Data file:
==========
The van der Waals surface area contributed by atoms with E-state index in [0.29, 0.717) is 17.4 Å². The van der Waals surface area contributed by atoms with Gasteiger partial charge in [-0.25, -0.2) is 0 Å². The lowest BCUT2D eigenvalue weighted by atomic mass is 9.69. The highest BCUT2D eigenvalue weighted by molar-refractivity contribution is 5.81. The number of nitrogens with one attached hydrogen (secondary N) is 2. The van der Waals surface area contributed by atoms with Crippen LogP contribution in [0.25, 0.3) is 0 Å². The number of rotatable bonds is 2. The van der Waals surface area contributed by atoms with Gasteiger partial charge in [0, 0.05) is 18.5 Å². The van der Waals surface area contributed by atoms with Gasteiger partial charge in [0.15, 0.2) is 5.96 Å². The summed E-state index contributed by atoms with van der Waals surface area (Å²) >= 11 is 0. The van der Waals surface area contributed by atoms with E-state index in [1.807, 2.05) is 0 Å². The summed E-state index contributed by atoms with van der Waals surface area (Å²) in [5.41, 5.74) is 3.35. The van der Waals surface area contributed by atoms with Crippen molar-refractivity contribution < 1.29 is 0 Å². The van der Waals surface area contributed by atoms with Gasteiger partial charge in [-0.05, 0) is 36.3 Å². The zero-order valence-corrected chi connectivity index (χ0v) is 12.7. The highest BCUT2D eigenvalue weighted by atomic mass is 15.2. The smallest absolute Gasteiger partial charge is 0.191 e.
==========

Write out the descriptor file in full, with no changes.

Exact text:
The van der Waals surface area contributed by atoms with E-state index in [0.29, 0.717) is 17.4 Å². The van der Waals surface area contributed by atoms with Gasteiger partial charge in [-0.25, -0.2) is 0 Å². The lowest BCUT2D eigenvalue weighted by atomic mass is 9.69. The highest BCUT2D eigenvalue weighted by molar-refractivity contribution is 5.81. The number of nitrogens with one attached hydrogen (secondary N) is 2. The van der Waals surface area contributed by atoms with Crippen LogP contribution in [0.25, 0.3) is 0 Å². The number of rotatable bonds is 2. The van der Waals surface area contributed by atoms with Gasteiger partial charge in [0, 0.05) is 18.5 Å². The van der Waals surface area contributed by atoms with Gasteiger partial charge in [0.15, 0.2) is 5.96 Å². The summed E-state index contributed by atoms with van der Waals surface area (Å²) >= 11 is 0. The van der Waals surface area contributed by atoms with E-state index in [1.807, 2.05) is 0 Å². The summed E-state index contributed by atoms with van der Waals surface area (Å²) in [5.41, 5.74) is 3.35. The van der Waals surface area contributed by atoms with Crippen molar-refractivity contribution < 1.29 is 0 Å². The van der Waals surface area contributed by atoms with Gasteiger partial charge in [-0.05, 0) is 36.3 Å². The zero-order valence-corrected chi connectivity index (χ0v) is 12.7. The highest BCUT2D eigenvalue weighted by atomic mass is 15.2. The smallest absolute Gasteiger partial charge is 0.191 e.